A GIFT TO THE ARTS: World-renowned soprano Jessye Norman dropped by the Library of Congress for a live conversation with Library of Congress Librarian Carla Hayden in Coolidge Auditorium.
by Patrick D. McCoy
The stately Coolidge Auditorium at the Library of Congress was the perfect setting for the opulence and grandeur that is Jessye Norman. A voice heard around the world, the legendary opera singer sat down with Library of Congress Librarian Carla Hayden for a live conversation before an enthusiastic audience. There was a bustling of excitement as attendees awaited with great anticipation for Miss Norman to take the stage. Just before the conversation began, a video of famous bass Thomas Quasthoff played with Quasthoff coaching a young singer, extolling Norman and encouraging the singer with whom he was working to think of her glorious voice as she sang. The video then wrapped with excerpts of Norman singing and highlights of previous conversations. Then the moment for which all were assembled occurred: the screen lifted to reveal the regal soprano seated, ready to engage in conversation.
During the one-hour long conversation with Miss Norman, Carla Hayden presented Norman with wonderful talking points that inspired the singer to expound upon her extraordinary career. In asking about her early beginnings in opera, Norman reflected on her early career in Munich, Germany and the many opportunities that she experienced early on in her career. She also gave gentle nods to the influences in her life, including soprano Birgit Nilsson, who she stood from a distance behind the stage scrim as she sang.
Family and community was a considerable part of Miss Norman’s conversation. As Hayden moderated the talk, she made reference to Norman’s memoir “Stand Up Straight and Sing.” In essence, she asked what inspired the title. Norman shared that her mother inspired the title, but she actually would say: “Stand up straight and sing out!” This also segued into Norman crediting the strong Black woman in her life that formed her. A significant full circle moment that in many ways capped the event was when the soprano shared that she had to take two buses to the Library of Congress when she was a student at Howard University. It was announced earlier on in the program that she donated her papers to the institution. Howard University students will also have the opportunity to maintain the collection. “We can help out with transportation” Hayden gleefully responded, much to the audience’s delight. Norman also recalled one of her important Howard professors, Doris McGinty and Julieanna Richardson, the founder of the respected repository of unsung heroes “The History Makers” and also credited to introducing Norman to the Library of Congress.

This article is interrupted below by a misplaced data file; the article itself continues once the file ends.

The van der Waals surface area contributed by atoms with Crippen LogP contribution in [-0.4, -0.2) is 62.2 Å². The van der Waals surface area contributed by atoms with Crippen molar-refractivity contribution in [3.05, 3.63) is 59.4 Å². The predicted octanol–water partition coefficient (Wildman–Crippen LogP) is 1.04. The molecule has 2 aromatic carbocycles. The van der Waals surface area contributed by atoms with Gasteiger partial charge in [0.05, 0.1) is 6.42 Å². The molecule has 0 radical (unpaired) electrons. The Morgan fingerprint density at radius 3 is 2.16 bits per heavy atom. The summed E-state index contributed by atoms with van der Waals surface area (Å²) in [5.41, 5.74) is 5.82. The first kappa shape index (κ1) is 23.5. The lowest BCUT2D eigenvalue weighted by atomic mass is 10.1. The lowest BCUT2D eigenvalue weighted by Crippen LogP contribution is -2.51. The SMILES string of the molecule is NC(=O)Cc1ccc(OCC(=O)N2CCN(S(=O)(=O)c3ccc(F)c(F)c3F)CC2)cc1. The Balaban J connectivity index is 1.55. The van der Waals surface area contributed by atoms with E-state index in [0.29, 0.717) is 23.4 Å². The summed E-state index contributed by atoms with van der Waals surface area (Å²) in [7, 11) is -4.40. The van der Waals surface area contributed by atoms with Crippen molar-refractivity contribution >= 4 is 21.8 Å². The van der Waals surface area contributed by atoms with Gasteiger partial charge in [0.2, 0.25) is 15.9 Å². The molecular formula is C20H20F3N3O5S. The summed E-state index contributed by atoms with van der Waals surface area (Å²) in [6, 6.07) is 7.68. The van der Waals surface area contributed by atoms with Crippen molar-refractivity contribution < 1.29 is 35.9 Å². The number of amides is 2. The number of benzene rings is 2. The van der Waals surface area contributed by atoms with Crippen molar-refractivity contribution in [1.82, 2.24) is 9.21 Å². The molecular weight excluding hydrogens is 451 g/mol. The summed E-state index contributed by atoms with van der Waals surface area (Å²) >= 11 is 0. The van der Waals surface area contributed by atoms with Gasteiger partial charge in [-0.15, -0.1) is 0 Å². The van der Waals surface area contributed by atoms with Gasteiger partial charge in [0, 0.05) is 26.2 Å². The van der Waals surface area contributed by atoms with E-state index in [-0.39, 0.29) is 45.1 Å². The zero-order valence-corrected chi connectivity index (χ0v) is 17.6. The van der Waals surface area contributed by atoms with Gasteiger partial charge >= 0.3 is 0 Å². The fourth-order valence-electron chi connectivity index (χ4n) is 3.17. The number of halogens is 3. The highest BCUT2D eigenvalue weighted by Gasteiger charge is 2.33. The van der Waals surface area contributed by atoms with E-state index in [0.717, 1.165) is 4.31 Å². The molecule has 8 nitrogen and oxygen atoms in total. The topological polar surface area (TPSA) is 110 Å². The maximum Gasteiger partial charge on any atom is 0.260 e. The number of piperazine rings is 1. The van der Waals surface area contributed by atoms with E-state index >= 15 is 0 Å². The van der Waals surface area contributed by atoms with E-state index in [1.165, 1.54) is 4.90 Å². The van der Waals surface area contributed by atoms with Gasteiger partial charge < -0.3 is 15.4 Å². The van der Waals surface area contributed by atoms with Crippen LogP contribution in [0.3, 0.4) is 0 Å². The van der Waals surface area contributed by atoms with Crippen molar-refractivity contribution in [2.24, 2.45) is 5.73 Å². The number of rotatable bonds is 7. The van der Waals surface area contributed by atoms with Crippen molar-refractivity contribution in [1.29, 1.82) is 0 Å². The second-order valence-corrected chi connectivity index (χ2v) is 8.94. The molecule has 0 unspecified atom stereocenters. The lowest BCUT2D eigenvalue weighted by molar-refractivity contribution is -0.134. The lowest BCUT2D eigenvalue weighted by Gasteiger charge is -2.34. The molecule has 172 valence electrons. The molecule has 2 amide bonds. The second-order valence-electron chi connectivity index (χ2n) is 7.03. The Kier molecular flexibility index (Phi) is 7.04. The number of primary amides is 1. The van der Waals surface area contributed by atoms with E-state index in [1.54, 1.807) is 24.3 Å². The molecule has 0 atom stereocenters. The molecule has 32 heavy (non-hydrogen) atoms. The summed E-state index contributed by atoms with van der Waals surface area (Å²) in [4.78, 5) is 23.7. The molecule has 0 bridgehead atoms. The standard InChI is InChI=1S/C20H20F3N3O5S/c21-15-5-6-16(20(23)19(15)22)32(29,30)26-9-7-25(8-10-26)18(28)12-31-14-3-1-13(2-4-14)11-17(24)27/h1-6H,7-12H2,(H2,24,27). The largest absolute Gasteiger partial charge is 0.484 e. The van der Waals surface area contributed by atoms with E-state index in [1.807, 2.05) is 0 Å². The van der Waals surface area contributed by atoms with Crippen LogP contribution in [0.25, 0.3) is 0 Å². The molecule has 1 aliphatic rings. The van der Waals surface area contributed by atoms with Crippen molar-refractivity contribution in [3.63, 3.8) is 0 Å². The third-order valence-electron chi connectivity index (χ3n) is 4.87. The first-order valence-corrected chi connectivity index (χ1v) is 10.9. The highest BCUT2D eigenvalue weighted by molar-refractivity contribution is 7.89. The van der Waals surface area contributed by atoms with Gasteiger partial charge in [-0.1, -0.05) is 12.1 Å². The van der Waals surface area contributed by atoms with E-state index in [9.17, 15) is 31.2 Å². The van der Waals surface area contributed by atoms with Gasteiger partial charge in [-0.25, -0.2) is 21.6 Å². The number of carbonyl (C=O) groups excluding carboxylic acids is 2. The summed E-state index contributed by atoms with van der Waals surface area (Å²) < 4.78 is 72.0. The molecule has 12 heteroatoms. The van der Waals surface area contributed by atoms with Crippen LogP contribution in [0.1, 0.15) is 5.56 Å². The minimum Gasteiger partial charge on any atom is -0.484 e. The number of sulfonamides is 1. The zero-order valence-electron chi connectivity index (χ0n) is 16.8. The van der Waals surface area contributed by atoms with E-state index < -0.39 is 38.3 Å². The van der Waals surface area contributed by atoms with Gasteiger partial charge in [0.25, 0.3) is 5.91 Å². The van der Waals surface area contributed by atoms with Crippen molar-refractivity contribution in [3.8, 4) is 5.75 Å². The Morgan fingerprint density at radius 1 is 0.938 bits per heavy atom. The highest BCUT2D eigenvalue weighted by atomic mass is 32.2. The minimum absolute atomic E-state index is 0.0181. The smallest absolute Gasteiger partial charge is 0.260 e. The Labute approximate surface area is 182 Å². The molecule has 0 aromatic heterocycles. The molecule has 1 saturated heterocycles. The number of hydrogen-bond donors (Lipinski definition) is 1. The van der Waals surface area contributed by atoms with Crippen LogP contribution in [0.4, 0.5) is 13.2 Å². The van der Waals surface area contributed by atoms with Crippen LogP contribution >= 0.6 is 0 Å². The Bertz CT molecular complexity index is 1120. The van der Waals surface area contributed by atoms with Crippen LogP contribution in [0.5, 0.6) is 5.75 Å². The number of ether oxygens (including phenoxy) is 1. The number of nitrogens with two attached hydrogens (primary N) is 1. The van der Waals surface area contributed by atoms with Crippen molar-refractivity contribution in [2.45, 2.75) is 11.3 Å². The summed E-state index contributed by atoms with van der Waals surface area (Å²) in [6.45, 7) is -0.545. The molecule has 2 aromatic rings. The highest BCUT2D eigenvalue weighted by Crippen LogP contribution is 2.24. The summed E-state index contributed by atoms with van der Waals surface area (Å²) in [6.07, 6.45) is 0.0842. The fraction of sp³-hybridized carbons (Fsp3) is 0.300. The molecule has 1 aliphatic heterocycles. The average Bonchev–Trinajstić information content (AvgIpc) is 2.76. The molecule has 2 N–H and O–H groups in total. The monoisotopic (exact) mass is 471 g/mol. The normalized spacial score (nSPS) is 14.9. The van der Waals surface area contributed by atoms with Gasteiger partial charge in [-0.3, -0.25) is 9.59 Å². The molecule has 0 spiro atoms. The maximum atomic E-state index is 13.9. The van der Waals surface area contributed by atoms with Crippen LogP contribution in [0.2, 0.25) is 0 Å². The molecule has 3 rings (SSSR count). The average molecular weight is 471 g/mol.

One hour was just not enough to bask in the rich experiences of this great singer. Norman also shared a few interestingly light moments during her career. When she spoke about the power of spirituals, she shared the impact, resonance and history of these important songs. Often, after she has sung a program of recital repertoire, it is still requested that a spiritual be rendered. On one occasion, after the singing of the famous “Libestod” of Richard Wagner, an audience member asked if she could sing a spiritual, Norman responded “Isolde just died.” And then there was the heartwarming story of the Jessye Norman School of the Arts that provides exceptional arts education to students in the community. Beginning in a Sunday School room in Saint John’s Church in Augusta, the school now resides in its own building and is an important mainstay in the city.
At conclusion of the conversation, the opera legend was greeted with rapturous applause. The Library of Congress is certainly to be commended for allowing the community to bask in the excellence that has marked Miss Norman’s career.
WATCH THE ENTIRE CONVERSATION:
A native of Petersburg, VA, Patrick holds a BM in Vocal Performance from Virginia State University and a MM in Church Music from Shenandoah Conservatory. Formerly the Performing Arts Columnist for Washington Life Magazine, he currently is a freelance writer, publishing articles for several noted publications, including The Washington Post, Early Music America Classical Music Voice North America, The Afro-American Newspaper, CBS Washington and Examiner.com. He is a member of the Music Critics Association of North America, National Association of Negro Musicians, Inc., a member of the Shenandoah University Alumni Board of Directors and Alpha Phi Alpha Fraternity, Inc. He serves as Organist/Choirmaster at Saint John’s Episcopal Church, Zion Parish in Beltsville, MD. Visit http://www.patrickdmccoy.com